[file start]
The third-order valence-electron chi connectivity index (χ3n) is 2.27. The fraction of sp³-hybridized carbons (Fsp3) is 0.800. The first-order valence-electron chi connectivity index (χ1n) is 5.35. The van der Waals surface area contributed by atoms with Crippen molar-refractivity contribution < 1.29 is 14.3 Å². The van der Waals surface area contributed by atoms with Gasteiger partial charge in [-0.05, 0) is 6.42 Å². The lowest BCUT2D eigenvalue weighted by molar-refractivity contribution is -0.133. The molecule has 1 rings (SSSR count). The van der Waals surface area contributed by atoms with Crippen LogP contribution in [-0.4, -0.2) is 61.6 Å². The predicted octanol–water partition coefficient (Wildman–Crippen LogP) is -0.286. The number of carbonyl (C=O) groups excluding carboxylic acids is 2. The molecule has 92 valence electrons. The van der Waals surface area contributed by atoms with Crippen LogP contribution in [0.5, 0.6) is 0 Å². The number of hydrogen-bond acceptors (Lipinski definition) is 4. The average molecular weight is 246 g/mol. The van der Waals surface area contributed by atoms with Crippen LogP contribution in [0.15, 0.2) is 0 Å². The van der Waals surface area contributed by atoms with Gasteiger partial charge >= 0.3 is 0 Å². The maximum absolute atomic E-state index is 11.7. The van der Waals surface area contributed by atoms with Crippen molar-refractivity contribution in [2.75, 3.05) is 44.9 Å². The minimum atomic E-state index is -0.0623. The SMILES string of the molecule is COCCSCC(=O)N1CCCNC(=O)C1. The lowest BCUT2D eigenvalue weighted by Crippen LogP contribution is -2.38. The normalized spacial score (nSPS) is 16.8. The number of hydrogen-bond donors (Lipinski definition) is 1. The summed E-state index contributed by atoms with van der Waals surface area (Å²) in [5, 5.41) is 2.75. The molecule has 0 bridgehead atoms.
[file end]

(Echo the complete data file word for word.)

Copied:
The third-order valence-electron chi connectivity index (χ3n) is 2.27. The fraction of sp³-hybridized carbons (Fsp3) is 0.800. The first-order valence-electron chi connectivity index (χ1n) is 5.35. The van der Waals surface area contributed by atoms with Crippen molar-refractivity contribution < 1.29 is 14.3 Å². The van der Waals surface area contributed by atoms with Gasteiger partial charge in [-0.05, 0) is 6.42 Å². The lowest BCUT2D eigenvalue weighted by molar-refractivity contribution is -0.133. The molecule has 1 rings (SSSR count). The van der Waals surface area contributed by atoms with Crippen LogP contribution in [-0.4, -0.2) is 61.6 Å². The predicted octanol–water partition coefficient (Wildman–Crippen LogP) is -0.286. The number of carbonyl (C=O) groups excluding carboxylic acids is 2. The molecule has 92 valence electrons. The van der Waals surface area contributed by atoms with Crippen LogP contribution in [0.5, 0.6) is 0 Å². The number of hydrogen-bond acceptors (Lipinski definition) is 4. The average molecular weight is 246 g/mol. The van der Waals surface area contributed by atoms with Crippen LogP contribution in [0.15, 0.2) is 0 Å². The van der Waals surface area contributed by atoms with Gasteiger partial charge >= 0.3 is 0 Å². The maximum absolute atomic E-state index is 11.7. The van der Waals surface area contributed by atoms with Crippen molar-refractivity contribution in [2.75, 3.05) is 44.9 Å². The minimum atomic E-state index is -0.0623. The SMILES string of the molecule is COCCSCC(=O)N1CCCNC(=O)C1. The lowest BCUT2D eigenvalue weighted by Crippen LogP contribution is -2.38. The normalized spacial score (nSPS) is 16.8. The number of hydrogen-bond donors (Lipinski definition) is 1. The summed E-state index contributed by atoms with van der Waals surface area (Å²) in [5, 5.41) is 2.75. The molecule has 0 bridgehead atoms.